In 1948 the General Assembly of the United Nations adopted the
Universal Declaration of Human Rights which declared that every
human being, without "distinction of any kind," possesses a set of
morally authoritative rights and fundamental freedoms that ought to
be socially guaranteed. Since that time, human rights have arguably
become the cross-cultural moral concept and evaluative tool to
measure the performance-and even legitimacy-of domestic regimes.
Yet questions remain that challenge their universal validity and
Some theorists are "maximalist" in their insistence that human
rights must be grounded religiously, while an opposing camp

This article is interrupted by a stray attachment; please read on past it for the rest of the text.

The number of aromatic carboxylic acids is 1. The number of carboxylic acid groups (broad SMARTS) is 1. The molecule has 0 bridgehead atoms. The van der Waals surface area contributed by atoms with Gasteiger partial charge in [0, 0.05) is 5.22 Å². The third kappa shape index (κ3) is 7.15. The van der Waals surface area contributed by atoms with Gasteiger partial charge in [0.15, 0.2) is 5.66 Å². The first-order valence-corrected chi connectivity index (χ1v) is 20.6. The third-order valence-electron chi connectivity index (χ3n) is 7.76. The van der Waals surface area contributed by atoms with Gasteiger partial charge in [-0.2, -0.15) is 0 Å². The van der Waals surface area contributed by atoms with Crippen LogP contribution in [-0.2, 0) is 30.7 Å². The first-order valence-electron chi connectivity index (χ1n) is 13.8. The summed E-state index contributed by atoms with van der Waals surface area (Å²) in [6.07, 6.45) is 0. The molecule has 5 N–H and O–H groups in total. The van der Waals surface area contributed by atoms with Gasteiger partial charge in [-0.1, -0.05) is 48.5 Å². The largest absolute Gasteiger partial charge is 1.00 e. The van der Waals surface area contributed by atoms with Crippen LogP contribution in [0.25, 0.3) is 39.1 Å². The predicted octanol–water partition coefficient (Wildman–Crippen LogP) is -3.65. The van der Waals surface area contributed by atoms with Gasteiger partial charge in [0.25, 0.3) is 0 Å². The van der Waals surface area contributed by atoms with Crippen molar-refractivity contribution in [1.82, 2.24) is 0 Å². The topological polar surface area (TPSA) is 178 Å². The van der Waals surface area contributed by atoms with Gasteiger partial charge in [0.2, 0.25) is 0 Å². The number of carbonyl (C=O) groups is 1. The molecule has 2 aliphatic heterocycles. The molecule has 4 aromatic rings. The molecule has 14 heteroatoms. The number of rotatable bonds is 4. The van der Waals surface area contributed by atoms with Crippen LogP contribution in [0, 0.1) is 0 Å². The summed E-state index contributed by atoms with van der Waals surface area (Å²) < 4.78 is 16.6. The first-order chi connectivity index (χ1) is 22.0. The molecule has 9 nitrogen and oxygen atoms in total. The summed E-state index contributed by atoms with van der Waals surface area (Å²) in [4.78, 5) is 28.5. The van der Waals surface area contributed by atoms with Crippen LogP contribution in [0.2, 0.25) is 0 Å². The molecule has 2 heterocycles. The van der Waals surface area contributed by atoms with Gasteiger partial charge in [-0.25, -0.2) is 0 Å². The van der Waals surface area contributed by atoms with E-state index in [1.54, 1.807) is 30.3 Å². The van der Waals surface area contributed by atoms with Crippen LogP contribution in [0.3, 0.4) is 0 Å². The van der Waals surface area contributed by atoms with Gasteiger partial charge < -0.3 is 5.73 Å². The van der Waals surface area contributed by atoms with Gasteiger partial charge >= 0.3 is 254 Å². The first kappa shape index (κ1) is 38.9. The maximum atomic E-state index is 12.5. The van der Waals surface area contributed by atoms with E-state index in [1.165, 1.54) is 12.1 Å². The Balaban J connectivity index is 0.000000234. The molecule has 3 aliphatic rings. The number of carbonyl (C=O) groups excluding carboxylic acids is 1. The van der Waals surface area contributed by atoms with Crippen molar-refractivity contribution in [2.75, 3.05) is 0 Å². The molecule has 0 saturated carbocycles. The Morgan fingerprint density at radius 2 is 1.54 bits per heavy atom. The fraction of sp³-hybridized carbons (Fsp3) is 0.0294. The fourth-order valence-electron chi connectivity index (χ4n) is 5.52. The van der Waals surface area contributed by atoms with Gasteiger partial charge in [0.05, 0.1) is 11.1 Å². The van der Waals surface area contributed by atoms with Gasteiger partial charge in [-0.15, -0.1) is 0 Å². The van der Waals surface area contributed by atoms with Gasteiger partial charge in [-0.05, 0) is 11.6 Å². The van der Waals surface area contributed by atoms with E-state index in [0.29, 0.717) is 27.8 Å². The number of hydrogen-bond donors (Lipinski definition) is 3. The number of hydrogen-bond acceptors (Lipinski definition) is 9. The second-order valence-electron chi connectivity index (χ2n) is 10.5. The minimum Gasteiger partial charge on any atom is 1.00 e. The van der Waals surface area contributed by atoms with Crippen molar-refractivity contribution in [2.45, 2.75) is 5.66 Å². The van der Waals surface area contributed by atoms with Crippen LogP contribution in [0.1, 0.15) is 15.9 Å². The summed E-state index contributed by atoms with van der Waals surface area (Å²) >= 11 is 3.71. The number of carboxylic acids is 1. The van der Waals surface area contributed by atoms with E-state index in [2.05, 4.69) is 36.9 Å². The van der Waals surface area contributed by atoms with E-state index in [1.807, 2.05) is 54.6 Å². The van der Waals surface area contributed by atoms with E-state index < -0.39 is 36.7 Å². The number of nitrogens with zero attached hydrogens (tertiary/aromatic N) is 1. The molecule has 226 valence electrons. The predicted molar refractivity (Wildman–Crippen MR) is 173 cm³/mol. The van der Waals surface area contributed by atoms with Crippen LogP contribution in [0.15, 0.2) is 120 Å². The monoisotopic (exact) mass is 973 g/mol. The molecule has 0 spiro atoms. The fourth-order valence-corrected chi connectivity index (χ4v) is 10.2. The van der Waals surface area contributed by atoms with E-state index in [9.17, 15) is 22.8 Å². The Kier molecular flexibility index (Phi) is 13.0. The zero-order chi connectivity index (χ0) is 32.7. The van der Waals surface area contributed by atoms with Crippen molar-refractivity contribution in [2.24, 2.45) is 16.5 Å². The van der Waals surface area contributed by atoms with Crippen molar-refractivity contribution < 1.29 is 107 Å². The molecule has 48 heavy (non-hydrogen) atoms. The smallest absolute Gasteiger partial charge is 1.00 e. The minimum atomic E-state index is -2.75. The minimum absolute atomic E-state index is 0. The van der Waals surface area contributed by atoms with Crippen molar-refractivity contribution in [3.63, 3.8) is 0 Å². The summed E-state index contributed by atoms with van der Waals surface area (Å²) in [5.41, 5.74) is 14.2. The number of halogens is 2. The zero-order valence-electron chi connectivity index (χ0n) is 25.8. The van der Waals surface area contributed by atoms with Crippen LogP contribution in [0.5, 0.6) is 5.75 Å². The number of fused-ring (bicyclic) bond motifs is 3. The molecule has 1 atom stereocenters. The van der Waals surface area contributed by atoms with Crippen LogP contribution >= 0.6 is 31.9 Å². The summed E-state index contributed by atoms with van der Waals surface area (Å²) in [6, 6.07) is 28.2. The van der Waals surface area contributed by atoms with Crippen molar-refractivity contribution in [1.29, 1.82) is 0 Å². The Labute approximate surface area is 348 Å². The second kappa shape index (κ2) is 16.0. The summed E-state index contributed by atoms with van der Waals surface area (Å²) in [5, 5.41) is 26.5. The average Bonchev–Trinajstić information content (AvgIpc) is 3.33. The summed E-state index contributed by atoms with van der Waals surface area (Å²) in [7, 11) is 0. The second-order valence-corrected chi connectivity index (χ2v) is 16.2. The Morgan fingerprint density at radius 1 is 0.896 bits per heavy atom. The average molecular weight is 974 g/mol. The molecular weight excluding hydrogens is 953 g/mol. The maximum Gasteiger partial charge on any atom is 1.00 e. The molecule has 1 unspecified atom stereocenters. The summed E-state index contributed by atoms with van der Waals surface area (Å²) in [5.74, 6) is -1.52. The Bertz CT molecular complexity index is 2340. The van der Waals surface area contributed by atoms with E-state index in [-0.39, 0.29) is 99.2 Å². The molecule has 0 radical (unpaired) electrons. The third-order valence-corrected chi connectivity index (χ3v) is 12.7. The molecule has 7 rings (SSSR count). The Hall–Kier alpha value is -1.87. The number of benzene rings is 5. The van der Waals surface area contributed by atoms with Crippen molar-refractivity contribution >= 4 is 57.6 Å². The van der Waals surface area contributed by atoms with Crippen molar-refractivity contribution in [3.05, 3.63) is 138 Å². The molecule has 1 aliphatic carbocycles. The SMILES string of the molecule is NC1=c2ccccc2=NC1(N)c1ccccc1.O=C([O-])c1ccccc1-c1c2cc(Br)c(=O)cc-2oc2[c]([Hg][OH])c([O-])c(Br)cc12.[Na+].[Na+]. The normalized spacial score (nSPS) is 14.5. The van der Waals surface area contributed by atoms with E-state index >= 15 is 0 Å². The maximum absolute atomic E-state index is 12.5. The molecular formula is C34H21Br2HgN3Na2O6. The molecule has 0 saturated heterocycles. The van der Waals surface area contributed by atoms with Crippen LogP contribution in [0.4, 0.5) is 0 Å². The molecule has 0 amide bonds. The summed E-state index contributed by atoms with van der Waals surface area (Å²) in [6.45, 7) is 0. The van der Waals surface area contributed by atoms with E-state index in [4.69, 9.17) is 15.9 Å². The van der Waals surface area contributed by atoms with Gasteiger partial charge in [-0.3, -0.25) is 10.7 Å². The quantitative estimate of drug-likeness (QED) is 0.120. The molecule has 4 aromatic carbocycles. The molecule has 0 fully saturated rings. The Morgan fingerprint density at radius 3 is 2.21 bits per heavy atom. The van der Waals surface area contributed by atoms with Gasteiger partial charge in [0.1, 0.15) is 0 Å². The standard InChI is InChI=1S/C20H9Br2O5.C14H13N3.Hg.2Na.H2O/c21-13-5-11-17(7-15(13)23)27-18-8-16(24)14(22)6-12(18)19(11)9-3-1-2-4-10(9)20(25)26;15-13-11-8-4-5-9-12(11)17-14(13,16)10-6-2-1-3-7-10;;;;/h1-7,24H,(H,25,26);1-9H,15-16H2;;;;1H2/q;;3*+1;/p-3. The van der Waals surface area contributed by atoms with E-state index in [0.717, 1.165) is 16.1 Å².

attempts to justify these rights in "minimalist" fashion without
any necessary recourse to religion, metaphysics, or essentialism.
In Grounding Human Rights in a Pluralist World, Grace Kao
critically examines the strengths and weaknesses of these
contending interpretations while also exploring the political
liberalism of John Rawls and the Capability Approach as proposed by
economist Amartya Sen and philosopher Martha Nussbaum.
By retrieving insights from a variety of approaches, Kao defends an
account of human rights that straddles the minimalist-maximalist
divide, one that links human rights to a conception of our common
humanity and to the notion that ethical realism gives the most
satisfying account of our commitment to the equal moral worth of
all human beings.
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